The summary of the study shows: The risk of natural hazards is reflected in apartment rents. Flooding and surface hazard runoff are associated with 1.4% and 3.5%, respectively, lower rents in Switzerland, but only outside urban areas. MINERGIE®-certified buildings with medium building standards report higher rents. The average premium for such a property is estimated at 4.1%. None of the price discounts for the individual natural hazards (max. 4.1%) exceeds the premium for a MINERGIE-certified building of medium standard (4.1%).
As part of its new research publication “Thematic ESG Research,” Swiss Life Asset Managers in collaboration with the University of Cambridge and Wüest Partner AG examined around 18 000 anonymised data points on net residential rents in Switzerland.
The study focused on the impact of ten natural hazards, including floods, mudflows, landslides, rockfalls, avalanches, hail, storms and heat on rental prices. It also examined the impact of Minergie © ratings on rents. This is one of the most comprehensive studies carried out in the context of the impact of natural hazards on rents, including sustainable building standards and labels.
Both increased natural hazard risk and the energy efficiency certification of buildings have an impact on the rental prices of residential real estate. The study shows that apartments in Switzerland that are exposed to the risk of slope mudslides or frequent storms have significantly lower rents. Flood and surface runoff risks result in lower rents in Switzerland by 1.4% and 3.5% respectively, however, only outside the urban areas. Within urban areas there is no clear pattern. However, the number of average heat days in an environment is associated with higher rents in Switzerland, which could be partly due to heat island effects1 and further location effects of urban locations. The results on the impact on rents of avalanches, debris flows, landslides, hail and rockfall are unclear.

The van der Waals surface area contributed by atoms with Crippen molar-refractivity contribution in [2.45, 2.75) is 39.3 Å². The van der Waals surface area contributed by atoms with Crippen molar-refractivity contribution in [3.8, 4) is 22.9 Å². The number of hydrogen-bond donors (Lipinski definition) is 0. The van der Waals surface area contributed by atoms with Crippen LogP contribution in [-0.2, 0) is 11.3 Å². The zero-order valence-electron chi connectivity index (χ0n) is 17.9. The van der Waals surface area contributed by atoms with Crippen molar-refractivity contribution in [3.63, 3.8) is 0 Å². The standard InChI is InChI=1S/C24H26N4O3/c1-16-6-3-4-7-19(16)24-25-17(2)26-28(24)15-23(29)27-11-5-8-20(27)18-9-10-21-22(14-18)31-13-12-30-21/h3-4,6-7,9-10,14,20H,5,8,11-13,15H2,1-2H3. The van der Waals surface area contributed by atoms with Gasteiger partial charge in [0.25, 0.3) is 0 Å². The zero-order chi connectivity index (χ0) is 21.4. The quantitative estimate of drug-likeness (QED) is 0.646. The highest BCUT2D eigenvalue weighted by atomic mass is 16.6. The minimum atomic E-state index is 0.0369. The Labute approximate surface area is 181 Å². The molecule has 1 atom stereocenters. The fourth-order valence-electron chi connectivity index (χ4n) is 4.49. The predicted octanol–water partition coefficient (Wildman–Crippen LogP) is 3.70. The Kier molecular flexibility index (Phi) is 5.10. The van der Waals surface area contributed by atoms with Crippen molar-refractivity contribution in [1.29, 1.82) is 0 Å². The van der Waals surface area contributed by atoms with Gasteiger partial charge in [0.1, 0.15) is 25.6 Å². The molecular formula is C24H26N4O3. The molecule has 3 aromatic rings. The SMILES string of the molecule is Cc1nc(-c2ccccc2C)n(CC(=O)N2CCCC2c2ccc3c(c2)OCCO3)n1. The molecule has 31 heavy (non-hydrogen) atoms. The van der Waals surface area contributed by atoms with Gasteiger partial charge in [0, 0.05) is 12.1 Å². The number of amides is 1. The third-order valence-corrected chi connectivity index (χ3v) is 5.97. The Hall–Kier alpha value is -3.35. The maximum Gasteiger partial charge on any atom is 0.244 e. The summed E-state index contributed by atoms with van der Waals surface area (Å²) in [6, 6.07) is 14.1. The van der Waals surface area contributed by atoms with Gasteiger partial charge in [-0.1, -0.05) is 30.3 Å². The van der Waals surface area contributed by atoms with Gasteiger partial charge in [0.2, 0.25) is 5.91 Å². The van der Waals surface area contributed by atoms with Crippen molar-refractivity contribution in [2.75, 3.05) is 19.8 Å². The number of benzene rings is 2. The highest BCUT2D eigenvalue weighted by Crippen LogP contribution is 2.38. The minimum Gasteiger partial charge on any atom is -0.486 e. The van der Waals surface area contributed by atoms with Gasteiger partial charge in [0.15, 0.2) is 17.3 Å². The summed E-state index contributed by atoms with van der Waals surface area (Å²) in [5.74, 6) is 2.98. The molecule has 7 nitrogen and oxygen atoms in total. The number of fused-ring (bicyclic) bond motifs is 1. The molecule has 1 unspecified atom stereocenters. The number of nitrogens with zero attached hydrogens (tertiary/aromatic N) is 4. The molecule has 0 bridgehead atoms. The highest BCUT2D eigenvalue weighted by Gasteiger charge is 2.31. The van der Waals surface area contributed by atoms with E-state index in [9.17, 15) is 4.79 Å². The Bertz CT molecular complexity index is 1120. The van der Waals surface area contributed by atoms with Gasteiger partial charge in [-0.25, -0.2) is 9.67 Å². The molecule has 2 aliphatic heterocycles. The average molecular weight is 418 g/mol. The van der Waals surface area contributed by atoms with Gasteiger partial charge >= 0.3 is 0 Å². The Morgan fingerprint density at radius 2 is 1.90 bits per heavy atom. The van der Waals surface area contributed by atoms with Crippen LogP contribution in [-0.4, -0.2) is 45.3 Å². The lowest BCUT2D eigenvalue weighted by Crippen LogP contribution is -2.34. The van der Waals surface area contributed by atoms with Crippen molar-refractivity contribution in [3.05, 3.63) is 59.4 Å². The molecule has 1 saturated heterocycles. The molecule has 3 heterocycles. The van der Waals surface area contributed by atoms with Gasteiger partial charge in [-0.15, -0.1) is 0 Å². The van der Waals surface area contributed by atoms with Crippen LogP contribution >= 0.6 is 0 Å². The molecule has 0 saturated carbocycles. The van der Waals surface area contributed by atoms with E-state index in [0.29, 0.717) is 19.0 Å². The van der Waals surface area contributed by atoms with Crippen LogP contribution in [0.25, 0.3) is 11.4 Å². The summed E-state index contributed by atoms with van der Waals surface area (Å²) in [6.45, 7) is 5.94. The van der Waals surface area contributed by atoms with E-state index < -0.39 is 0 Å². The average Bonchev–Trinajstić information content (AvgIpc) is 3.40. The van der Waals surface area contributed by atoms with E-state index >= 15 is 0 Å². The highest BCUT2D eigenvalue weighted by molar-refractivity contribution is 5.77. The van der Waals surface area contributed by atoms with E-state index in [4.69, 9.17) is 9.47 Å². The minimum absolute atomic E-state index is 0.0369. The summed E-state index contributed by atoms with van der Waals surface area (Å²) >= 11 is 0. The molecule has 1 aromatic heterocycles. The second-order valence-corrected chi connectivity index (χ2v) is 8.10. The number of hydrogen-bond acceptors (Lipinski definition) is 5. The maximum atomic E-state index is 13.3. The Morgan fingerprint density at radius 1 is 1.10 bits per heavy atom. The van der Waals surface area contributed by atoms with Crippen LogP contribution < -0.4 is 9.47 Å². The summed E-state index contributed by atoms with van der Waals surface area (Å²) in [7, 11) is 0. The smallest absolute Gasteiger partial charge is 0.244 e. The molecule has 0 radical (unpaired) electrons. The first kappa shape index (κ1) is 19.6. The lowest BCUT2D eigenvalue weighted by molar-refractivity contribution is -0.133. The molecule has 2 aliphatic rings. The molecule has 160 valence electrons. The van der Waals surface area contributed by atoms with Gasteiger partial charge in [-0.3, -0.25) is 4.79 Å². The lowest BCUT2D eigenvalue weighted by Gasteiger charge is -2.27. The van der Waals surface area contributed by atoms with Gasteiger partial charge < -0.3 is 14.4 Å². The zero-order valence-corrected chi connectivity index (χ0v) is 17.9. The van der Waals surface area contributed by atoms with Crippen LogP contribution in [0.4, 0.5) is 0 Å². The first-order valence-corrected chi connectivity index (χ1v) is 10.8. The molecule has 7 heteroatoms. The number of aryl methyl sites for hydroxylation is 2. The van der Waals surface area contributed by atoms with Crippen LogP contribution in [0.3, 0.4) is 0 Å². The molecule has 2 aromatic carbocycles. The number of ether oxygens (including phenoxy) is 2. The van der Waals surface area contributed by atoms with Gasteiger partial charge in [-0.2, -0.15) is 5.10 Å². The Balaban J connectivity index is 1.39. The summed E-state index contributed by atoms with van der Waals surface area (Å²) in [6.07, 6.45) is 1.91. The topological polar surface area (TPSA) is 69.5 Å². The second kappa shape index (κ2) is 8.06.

Minergie-certified medium-standard buildings are associated with significantly higher rents of 4.1% on average.
“For real estate investors, natural hazards can not only result in potential losses in value due to any physical damage, but also lower rental income. Certification of buildings to environmental standards can help mitigate potential rent losses,” says Ante Busic, ESG Research Studies & Innovation Manager at Swiss Life Asset Managers.
“Directly held real estate comprises physical and tangible assets, and natural hazards can affect cash flows and the value of related investments. International findings show how these risks are assessed. However, there are still gaps in these findings. Our study tries to draw a comprehensive picture of the assessment of natural hazards and risk mitigation via certification for energy efficiency. The findings underscore the strategic value of these considerations in real estate investment decisions,” says Prof Franz Fuerst, Real Estate & Urban Economics, at the University of Cambridge.
1An urban heat island (UHI) is created in urban areas where temperatures are higher than in the surrounding rural areas.
In its new research publication “Thematic ESG Research”, Swiss Life Asset Managers, in collaboration with research partners, sheds light on current sustainability trends and addresses innovative ESG research issues. With the launch of its new research series, Swiss Life Asset Managers is underlining the importance of ESG to its corporate strategy. The new series will also enable Swiss Life Asset Managers to assume a key role in the area of sustainability market research and to stay up to date on current trends through its collaboration with universities and research institutes. The publication is published at regular intervals and is available in English.